Millennials Seek Larger Framework to Understand God

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A group from my church often visits a restaurant right across the parking lot to share a meal after Bible study. One night the server asked one of my friends if we lived nearby. “Not far,” he replied. “But we work together every Tuesday night over at Resurrection. Have you ever been there?” “Nah,” said the server, “I don’t usually get along with church people.” “Why is that?” someone from our table asked. His response: “Because I have too many big questions, and their answers are always too small and packaged.”

No Easy Answers

This person was looking for the church to admit that sometimes things are too hard for easy answers. This person would rather have the church admit that some things are just too complicated to really have a nice and neatly packaged answer. This is one of the major challenges facing disciples living in a post-Christian culture. Many Christians have wrestled with the Bible and the somewhat-unanswerable questions of life and have either learned to live without knowing an answer, live in the tension of multiple answers, or come to an answer that may seem clear to them but far-fetched to a young person who didn’t grow up getting ready for church as a kid.

This is a post-Christian world. It is not churched, and it is not primarily viewed as Christian. For some, this is devastating and a reason to panic and live in fear. For others, it is a blessing in disguise because it allows for what searching Millennials want — conversation, relationship, leadership, missional causes in which to collaborate, and inclusivity that loves without reason.

We need an apologetic that is rooted in the purest aspect of the gospel, love.

For many, especially Millennials, the best response is not to quickly answer their question with certainty and dogma. Rather, for many, the best response to a difficult question of life, such as why good people have bad things happen to them, is not a well-thought-out and immediate thesis but an acknowledgement that life is difficult and sometimes there is no painless answer or response.

The old, modern apologetics that “rationally” argued to prove prophetic fulfillment, the existence of God before time, and the preeminence of Christianity over other religions are not what the church needs to be relevant and impactful now. No, instead, we need an apologetic that is rooted in the purest aspect of the gospel, love. That isn’t to say that the modern apologetic framework doesn’t have a place in the conversation. But it doesn’t have a place being first in the conversations with nonreligious people, especially Millennials.

A Larger Framework for God

The answer is not to hire younger, cooler-looking staff and build edgier programs. The answer is to give Millennials a larger framework for God and to push their boundaries of God, thus changing their concept of God. Far too often I hear from churches that they are starting a program to reach nonreligious young people. I’m thrilled to find the passion and sometimes blown away by the carefully planned-out methods. However, in the end, the programs and methods typically fall short because Millennials are not looking for programs and methods to connect with God and others. They can do this anytime they want, wherever they want, whenever they want. Millennials are not looking for us to provide a room for them to meet in and have some snacks.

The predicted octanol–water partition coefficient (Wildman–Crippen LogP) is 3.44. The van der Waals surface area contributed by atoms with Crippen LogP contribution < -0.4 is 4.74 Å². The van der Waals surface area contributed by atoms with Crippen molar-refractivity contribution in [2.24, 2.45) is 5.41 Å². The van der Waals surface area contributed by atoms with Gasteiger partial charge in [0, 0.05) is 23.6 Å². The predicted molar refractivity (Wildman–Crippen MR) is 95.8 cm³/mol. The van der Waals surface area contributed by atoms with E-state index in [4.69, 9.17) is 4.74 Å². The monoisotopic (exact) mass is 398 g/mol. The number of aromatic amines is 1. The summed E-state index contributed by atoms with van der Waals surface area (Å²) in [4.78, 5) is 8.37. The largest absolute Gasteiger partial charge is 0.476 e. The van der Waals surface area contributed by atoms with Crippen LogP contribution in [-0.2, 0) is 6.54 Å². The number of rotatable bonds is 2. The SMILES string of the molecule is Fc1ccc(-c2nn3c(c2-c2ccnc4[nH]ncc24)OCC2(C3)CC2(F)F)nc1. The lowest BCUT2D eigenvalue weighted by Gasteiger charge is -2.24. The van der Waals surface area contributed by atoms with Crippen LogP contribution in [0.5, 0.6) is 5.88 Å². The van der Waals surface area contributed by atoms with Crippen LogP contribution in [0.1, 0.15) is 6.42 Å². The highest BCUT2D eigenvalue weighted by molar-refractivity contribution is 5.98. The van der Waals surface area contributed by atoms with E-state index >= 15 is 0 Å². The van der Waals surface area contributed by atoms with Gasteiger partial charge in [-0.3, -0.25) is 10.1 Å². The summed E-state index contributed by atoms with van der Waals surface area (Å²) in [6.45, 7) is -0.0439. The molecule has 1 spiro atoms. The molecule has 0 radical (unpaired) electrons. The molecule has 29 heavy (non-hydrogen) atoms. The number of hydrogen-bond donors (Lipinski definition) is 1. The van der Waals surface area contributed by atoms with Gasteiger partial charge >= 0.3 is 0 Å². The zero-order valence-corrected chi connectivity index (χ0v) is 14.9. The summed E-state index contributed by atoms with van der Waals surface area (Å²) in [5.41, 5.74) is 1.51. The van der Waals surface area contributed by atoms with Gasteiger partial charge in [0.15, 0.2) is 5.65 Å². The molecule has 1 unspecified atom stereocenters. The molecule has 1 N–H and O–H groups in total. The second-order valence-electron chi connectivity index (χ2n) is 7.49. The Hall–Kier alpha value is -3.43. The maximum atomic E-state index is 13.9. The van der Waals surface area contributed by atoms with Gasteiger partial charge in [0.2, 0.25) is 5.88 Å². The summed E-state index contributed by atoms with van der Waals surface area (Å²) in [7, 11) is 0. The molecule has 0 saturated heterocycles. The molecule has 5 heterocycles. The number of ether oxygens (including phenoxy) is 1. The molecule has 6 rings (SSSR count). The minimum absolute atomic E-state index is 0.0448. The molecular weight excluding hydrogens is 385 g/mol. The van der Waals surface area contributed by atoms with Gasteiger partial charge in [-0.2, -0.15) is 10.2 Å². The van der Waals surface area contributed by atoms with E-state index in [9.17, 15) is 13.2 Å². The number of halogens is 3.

Millennials are looking for meaning in their vocation, opportunities to work in partnership for the greater good, amusement and adventure, and the openness to choose what they want to talk about and what questions they want to ask. Sometimes the worst thing we can do is program for what we think others want. Instead, remembering it is a post-Christian culture, we should be looking for ways to spark younger people’s imaginations, fuel their passions and dreams, and offer them a chance to contribute to God’s mission to restore the world regardless of their beliefs and convictions, and individualized to their multiple ways of self-expression. This will broaden their concept of God and their perception of the church.

What Millennials, and the generations to follow, need from the church are meaningful conversations, dependable relationships, faithful leadership and mentoring, a commitment to missional discipleship, and a lasting promise of enduring inclusivity. More than all of these, for Millennials, however, is a big concept of God. The smaller we make God seem, the less likely Millennials are going to engage with the church. Each of these significant desires within the hearts and minds of Millennials must be enveloped by ruthless truth-telling, hope, compassion, nontraditional thinking, diversity, complexity, beauty, deep-rooted values, and practical solutions to common problems.


This article is adapted from Chris’s book Gladhearted Disciples: Equipping Your Congregation with a Generous and Enduring Faith (Abingdon Press, 2015) and used with the publisher’s permission.  It is available through Cokesbury or Amazon .

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About Author

Chris Folmsbee is Director of Discipleship Ministries at the United Methodist Church of the Resurrection in Leawood, Kansas.


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Ecumenical studies: Simply Christian: Why Christianity Makes SenseJourney through the PsalmsDevotion to Jesus: The Divinity of Christ in Earliest ChristianitySerious Answers to Hard QuestionsReligion and Science: Pathways to TruthIn God’s TimeA Life Worthy of the GospelWomen Speak of God
United Methodist studies: Methodist Identity — Part 1: Our Story; Part 2: Our BeliefsWesleyan Studies Project — Series I: Methodist History; Series II: Methodist Doctrine; Series III: Methodist Evangelism